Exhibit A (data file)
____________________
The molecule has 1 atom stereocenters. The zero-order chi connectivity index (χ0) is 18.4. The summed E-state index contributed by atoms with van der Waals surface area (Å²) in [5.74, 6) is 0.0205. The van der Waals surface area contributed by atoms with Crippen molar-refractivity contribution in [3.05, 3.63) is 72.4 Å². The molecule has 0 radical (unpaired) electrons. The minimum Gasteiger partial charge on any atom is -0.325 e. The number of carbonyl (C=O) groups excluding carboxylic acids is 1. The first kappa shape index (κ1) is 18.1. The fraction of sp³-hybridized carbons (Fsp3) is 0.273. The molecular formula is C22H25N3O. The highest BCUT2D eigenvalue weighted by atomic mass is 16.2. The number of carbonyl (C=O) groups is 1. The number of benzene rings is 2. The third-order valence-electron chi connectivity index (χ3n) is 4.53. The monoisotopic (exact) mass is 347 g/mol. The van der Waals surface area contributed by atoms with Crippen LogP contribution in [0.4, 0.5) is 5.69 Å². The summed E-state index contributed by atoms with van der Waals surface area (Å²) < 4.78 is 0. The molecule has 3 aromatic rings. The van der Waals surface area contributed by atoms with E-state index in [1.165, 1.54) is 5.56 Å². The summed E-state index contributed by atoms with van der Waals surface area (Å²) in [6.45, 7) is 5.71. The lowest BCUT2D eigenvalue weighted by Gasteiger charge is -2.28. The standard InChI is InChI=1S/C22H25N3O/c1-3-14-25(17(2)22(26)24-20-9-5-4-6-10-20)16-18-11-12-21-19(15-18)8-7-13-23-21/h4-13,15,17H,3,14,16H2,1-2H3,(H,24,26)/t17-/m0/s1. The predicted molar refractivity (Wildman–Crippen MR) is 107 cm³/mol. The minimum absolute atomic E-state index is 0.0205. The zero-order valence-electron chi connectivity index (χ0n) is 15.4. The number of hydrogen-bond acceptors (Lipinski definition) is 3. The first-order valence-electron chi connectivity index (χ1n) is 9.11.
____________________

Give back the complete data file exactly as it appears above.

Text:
The molecule has 1 atom stereocenters. The zero-order chi connectivity index (χ0) is 18.4. The summed E-state index contributed by atoms with van der Waals surface area (Å²) in [5.74, 6) is 0.0205. The van der Waals surface area contributed by atoms with Crippen molar-refractivity contribution in [3.05, 3.63) is 72.4 Å². The molecule has 0 radical (unpaired) electrons. The minimum Gasteiger partial charge on any atom is -0.325 e. The number of carbonyl (C=O) groups excluding carboxylic acids is 1. The first kappa shape index (κ1) is 18.1. The fraction of sp³-hybridized carbons (Fsp3) is 0.273. The molecular formula is C22H25N3O. The highest BCUT2D eigenvalue weighted by atomic mass is 16.2. The number of carbonyl (C=O) groups is 1. The number of benzene rings is 2. The third-order valence-electron chi connectivity index (χ3n) is 4.53. The monoisotopic (exact) mass is 347 g/mol. The van der Waals surface area contributed by atoms with Crippen LogP contribution in [0.4, 0.5) is 5.69 Å². The summed E-state index contributed by atoms with van der Waals surface area (Å²) < 4.78 is 0. The molecule has 3 aromatic rings. The van der Waals surface area contributed by atoms with E-state index in [1.165, 1.54) is 5.56 Å². The summed E-state index contributed by atoms with van der Waals surface area (Å²) in [6.45, 7) is 5.71. The lowest BCUT2D eigenvalue weighted by Gasteiger charge is -2.28. The standard InChI is InChI=1S/C22H25N3O/c1-3-14-25(17(2)22(26)24-20-9-5-4-6-10-20)16-18-11-12-21-19(15-18)8-7-13-23-21/h4-13,15,17H,3,14,16H2,1-2H3,(H,24,26)/t17-/m0/s1. The predicted molar refractivity (Wildman–Crippen MR) is 107 cm³/mol. The minimum absolute atomic E-state index is 0.0205. The zero-order valence-electron chi connectivity index (χ0n) is 15.4. The number of hydrogen-bond acceptors (Lipinski definition) is 3. The first-order valence-electron chi connectivity index (χ1n) is 9.11.